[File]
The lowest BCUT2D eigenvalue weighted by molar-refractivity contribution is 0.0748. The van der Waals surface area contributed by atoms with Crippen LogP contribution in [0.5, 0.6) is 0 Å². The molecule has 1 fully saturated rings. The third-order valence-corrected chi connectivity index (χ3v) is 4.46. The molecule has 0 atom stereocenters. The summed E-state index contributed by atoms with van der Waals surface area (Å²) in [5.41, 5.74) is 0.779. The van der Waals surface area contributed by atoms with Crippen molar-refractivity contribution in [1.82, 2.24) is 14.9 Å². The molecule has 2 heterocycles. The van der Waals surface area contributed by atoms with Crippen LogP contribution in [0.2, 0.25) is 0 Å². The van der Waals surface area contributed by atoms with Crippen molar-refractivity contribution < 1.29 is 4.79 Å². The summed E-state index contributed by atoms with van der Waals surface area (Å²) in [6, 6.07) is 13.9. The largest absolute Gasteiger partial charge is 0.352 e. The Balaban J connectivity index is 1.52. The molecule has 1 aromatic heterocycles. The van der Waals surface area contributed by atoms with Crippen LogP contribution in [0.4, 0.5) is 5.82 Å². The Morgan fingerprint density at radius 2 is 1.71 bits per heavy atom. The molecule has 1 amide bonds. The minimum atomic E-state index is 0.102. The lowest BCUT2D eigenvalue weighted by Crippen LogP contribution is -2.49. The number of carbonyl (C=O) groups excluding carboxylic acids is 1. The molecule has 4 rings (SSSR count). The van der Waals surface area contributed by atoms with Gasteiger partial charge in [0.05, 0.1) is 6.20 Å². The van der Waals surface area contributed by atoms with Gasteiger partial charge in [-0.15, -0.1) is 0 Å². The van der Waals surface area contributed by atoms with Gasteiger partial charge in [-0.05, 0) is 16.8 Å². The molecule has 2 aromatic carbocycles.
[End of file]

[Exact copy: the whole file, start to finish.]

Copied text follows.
The lowest BCUT2D eigenvalue weighted by molar-refractivity contribution is 0.0748. The van der Waals surface area contributed by atoms with Crippen LogP contribution in [0.5, 0.6) is 0 Å². The molecule has 1 fully saturated rings. The third-order valence-corrected chi connectivity index (χ3v) is 4.46. The molecule has 0 atom stereocenters. The summed E-state index contributed by atoms with van der Waals surface area (Å²) in [5.41, 5.74) is 0.779. The van der Waals surface area contributed by atoms with Crippen molar-refractivity contribution in [1.82, 2.24) is 14.9 Å². The molecule has 2 heterocycles. The van der Waals surface area contributed by atoms with Crippen LogP contribution in [0.2, 0.25) is 0 Å². The van der Waals surface area contributed by atoms with Crippen molar-refractivity contribution < 1.29 is 4.79 Å². The summed E-state index contributed by atoms with van der Waals surface area (Å²) in [6, 6.07) is 13.9. The largest absolute Gasteiger partial charge is 0.352 e. The Balaban J connectivity index is 1.52. The molecule has 1 aromatic heterocycles. The van der Waals surface area contributed by atoms with Crippen LogP contribution in [0.4, 0.5) is 5.82 Å². The Morgan fingerprint density at radius 2 is 1.71 bits per heavy atom. The molecule has 1 amide bonds. The minimum atomic E-state index is 0.102. The lowest BCUT2D eigenvalue weighted by Crippen LogP contribution is -2.49. The number of carbonyl (C=O) groups excluding carboxylic acids is 1. The molecule has 4 rings (SSSR count). The van der Waals surface area contributed by atoms with Gasteiger partial charge in [0.05, 0.1) is 6.20 Å². The van der Waals surface area contributed by atoms with Gasteiger partial charge in [-0.15, -0.1) is 0 Å². The van der Waals surface area contributed by atoms with Gasteiger partial charge in [-0.05, 0) is 16.8 Å². The molecule has 2 aromatic carbocycles.